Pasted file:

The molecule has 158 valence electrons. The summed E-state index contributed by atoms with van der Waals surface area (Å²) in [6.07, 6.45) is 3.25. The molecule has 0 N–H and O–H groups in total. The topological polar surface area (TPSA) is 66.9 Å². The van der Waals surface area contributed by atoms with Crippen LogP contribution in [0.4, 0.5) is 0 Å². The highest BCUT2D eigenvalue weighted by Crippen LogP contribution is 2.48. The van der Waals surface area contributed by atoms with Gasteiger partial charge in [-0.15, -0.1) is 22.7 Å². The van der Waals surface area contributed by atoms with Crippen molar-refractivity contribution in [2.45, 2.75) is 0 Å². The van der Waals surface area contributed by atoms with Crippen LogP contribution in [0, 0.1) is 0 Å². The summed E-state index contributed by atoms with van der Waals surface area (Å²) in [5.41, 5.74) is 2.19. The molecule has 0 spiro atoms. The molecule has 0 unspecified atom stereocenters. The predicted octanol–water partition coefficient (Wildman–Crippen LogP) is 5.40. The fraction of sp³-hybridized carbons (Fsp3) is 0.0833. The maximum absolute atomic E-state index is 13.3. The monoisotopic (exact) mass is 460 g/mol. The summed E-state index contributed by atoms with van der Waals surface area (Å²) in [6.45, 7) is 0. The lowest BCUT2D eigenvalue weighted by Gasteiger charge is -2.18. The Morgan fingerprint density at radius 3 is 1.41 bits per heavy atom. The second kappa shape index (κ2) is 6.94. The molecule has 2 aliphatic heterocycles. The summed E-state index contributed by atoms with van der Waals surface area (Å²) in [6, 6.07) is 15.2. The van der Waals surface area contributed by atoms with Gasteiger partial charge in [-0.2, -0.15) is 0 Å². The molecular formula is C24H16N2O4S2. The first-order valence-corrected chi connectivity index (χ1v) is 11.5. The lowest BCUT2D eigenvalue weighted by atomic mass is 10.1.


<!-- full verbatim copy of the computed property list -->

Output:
The molecule has 158 valence electrons. The summed E-state index contributed by atoms with van der Waals surface area (Å²) in [6.07, 6.45) is 3.25. The molecule has 0 N–H and O–H groups in total. The topological polar surface area (TPSA) is 66.9 Å². The van der Waals surface area contributed by atoms with Crippen LogP contribution in [0.4, 0.5) is 0 Å². The highest BCUT2D eigenvalue weighted by Crippen LogP contribution is 2.48. The van der Waals surface area contributed by atoms with Gasteiger partial charge in [-0.15, -0.1) is 22.7 Å². The van der Waals surface area contributed by atoms with Crippen molar-refractivity contribution in [2.45, 2.75) is 0 Å². The van der Waals surface area contributed by atoms with Crippen LogP contribution in [0, 0.1) is 0 Å². The summed E-state index contributed by atoms with van der Waals surface area (Å²) in [5.41, 5.74) is 2.19. The molecule has 0 spiro atoms. The molecule has 0 unspecified atom stereocenters. The predicted octanol–water partition coefficient (Wildman–Crippen LogP) is 5.40. The fraction of sp³-hybridized carbons (Fsp3) is 0.0833. The maximum absolute atomic E-state index is 13.3. The monoisotopic (exact) mass is 460 g/mol. The summed E-state index contributed by atoms with van der Waals surface area (Å²) in [6.45, 7) is 0. The lowest BCUT2D eigenvalue weighted by Gasteiger charge is -2.18. The Morgan fingerprint density at radius 3 is 1.41 bits per heavy atom. The second kappa shape index (κ2) is 6.94. The molecule has 2 aliphatic heterocycles. The summed E-state index contributed by atoms with van der Waals surface area (Å²) in [6, 6.07) is 15.2. The van der Waals surface area contributed by atoms with Gasteiger partial charge in [-0.2, -0.15) is 0 Å². The molecular formula is C24H16N2O4S2. The first-order valence-corrected chi connectivity index (χ1v) is 11.5. The lowest BCUT2D eigenvalue weighted by atomic mass is 10.1.